CEMEX: An Emerging Market Multinational
The most profitable global company in the cement industry expanded from Mexico by building world-class capabilities.
When a company moves from a national to a global role, success is not guaranteed. Many companies expand into areas where they are unlikely to thrive, because they lack the capabilities needed in their new locales and because the parameters of their home country constrain them. One company from Mexico, however, offers lessons about how to grow in a coherent, effective way: the cement producer CEMEX.
CEMEX is the subject of a new roundtable story, “CEMEX’s Strategic Mix,” a discussion among several of its senior executives that was instigated by a Strategy& research project on coherent companies. Strategy& asked me to comment on the roundtable because of my ongoing study of the company. I first came to know CEMEX in 2000, when I wrote a Harvard Business School case study on it. I have continued to track the company and its progress ever since. I was originally drawn to CEMEX because, according to the academic literature, cement was the type of industry in which one shouldn’t expect to see multinational companies. CEMEX, by far the most profitable of the multinationals in the cement industry, seemed like the ideal case to study to understand this anomaly.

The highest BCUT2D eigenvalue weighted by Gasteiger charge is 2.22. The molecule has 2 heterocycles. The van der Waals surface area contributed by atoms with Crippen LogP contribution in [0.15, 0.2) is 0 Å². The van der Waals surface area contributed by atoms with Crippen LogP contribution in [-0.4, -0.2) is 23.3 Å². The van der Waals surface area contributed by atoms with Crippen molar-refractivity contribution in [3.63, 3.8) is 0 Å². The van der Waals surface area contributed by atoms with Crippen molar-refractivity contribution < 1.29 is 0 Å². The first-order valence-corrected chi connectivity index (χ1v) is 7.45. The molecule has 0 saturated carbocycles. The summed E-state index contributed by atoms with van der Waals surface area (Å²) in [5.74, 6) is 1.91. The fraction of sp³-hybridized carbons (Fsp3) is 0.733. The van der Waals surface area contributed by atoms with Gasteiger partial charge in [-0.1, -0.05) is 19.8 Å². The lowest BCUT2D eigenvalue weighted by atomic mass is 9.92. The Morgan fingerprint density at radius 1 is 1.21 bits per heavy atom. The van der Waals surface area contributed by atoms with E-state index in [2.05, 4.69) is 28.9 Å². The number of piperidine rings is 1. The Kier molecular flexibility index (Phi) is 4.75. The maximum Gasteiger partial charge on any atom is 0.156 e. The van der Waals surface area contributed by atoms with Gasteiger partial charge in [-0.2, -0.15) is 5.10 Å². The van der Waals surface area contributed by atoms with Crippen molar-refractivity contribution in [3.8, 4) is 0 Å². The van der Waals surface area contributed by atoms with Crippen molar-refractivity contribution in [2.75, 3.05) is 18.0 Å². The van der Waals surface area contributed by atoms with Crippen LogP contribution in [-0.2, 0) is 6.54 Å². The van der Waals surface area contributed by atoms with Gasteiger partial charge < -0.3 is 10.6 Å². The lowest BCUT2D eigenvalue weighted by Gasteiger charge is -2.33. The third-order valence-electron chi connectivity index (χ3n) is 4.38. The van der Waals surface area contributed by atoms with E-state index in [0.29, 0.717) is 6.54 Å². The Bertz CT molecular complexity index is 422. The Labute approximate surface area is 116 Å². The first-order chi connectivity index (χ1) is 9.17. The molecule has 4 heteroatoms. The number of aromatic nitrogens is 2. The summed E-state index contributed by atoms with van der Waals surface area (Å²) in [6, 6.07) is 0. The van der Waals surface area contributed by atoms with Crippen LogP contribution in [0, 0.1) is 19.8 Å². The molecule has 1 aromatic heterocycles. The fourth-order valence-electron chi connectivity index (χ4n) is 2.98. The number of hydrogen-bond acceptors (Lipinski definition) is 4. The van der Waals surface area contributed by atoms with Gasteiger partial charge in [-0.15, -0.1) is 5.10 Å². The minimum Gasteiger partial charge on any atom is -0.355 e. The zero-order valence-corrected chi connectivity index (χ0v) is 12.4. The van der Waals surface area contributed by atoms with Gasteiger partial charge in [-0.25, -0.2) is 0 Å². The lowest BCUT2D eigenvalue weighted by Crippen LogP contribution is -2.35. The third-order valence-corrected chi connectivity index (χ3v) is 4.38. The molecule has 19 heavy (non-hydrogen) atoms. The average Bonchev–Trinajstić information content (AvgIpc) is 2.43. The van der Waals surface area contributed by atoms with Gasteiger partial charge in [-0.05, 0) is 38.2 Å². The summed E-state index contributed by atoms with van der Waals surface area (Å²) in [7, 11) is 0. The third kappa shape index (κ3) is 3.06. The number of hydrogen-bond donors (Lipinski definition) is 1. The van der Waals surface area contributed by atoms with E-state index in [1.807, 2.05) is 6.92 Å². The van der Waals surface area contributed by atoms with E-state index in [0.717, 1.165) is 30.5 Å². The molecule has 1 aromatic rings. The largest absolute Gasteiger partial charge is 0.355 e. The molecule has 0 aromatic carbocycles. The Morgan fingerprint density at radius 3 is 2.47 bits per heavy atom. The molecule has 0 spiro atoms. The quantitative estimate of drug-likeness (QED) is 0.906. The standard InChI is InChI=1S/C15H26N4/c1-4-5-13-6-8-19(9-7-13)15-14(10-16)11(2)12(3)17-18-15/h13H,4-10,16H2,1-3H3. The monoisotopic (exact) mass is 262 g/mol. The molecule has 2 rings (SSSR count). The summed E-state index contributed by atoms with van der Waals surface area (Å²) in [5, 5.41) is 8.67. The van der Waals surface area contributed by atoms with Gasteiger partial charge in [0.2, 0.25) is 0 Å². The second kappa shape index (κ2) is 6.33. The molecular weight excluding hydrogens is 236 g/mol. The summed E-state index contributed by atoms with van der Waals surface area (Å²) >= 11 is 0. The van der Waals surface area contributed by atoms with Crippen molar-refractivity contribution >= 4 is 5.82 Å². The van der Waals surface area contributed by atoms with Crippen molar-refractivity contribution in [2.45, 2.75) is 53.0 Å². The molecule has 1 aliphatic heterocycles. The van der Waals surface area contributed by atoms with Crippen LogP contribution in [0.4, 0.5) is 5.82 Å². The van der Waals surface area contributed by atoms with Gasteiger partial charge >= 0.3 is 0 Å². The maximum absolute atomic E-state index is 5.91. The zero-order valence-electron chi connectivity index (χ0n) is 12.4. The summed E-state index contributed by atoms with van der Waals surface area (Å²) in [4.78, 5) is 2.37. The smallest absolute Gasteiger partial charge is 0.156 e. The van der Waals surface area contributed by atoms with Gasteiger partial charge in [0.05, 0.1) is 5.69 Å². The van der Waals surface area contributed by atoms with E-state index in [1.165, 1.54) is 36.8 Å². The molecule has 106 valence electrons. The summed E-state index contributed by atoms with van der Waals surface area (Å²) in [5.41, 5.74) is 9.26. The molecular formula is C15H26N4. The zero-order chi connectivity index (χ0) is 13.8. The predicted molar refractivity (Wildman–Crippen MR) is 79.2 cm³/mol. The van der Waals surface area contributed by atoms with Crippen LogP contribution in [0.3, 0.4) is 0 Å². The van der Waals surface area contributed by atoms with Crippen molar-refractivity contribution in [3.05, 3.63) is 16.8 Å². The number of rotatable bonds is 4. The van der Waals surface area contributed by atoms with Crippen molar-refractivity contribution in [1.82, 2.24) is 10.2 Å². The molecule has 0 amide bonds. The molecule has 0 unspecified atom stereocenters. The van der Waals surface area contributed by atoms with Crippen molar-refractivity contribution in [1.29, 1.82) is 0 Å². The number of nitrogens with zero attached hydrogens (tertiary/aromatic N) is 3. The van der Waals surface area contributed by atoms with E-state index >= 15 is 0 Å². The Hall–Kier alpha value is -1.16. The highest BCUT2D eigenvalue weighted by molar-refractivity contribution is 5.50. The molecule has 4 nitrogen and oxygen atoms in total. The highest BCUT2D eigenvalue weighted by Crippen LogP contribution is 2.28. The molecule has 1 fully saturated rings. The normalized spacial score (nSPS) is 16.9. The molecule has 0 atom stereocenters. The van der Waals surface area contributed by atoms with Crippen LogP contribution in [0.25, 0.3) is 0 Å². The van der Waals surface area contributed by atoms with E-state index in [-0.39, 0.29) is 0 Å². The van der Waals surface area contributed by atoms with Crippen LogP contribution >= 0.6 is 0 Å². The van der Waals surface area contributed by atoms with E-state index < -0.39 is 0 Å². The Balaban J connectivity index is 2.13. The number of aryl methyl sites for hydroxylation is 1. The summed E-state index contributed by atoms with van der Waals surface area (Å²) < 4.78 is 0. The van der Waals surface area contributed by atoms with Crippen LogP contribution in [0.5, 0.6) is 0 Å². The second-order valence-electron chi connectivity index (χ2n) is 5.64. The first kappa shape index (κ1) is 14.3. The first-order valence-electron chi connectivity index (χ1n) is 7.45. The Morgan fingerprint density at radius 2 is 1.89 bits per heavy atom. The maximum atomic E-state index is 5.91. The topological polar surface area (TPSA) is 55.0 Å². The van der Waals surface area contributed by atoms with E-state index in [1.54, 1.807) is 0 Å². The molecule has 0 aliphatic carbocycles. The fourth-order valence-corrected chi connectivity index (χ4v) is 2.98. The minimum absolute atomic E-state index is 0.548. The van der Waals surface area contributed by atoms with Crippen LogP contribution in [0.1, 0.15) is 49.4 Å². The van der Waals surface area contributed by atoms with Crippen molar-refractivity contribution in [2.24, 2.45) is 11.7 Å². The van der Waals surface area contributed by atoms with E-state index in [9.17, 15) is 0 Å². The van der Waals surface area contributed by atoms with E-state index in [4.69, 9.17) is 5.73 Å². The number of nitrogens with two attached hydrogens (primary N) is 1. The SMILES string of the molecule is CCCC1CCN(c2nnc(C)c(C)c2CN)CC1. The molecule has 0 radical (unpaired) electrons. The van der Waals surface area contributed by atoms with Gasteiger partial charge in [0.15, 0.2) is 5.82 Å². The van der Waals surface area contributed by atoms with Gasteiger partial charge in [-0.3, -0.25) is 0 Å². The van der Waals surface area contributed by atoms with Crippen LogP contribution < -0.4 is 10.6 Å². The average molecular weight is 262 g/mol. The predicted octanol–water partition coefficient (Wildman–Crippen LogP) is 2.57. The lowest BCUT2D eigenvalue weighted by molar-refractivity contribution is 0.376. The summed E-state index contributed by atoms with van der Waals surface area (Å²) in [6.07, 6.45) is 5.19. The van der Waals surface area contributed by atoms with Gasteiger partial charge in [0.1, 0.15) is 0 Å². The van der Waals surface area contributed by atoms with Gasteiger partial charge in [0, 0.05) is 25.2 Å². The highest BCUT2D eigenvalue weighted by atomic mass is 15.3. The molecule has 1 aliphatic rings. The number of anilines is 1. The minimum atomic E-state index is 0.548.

CEMEX, unlike its top competitors, was also an early example of a multinational from an emerging market. Mexico, like many other developing economies, still hadn’t generated much outbound foreign direct investment (FDI). And the bulk of its investment was concentrated in the United States — the destination for more than 80 percent of Mexican exports. But CEMEX bucked this pattern: By the 2000s, it derived more of its sales from its foreign operations than (the few) other Mexican multinationals, and it had also expanded into other Latin American countries and into Europe.
This strategy of deliberate global expansion was closely overseen by Lorenzo Zambrano, the company’s CEO from 1985 until he passed away, at age 70, in May 2014. (Fernando Gonzalez, the former executive vice president of finance and administration, is now the CEO.)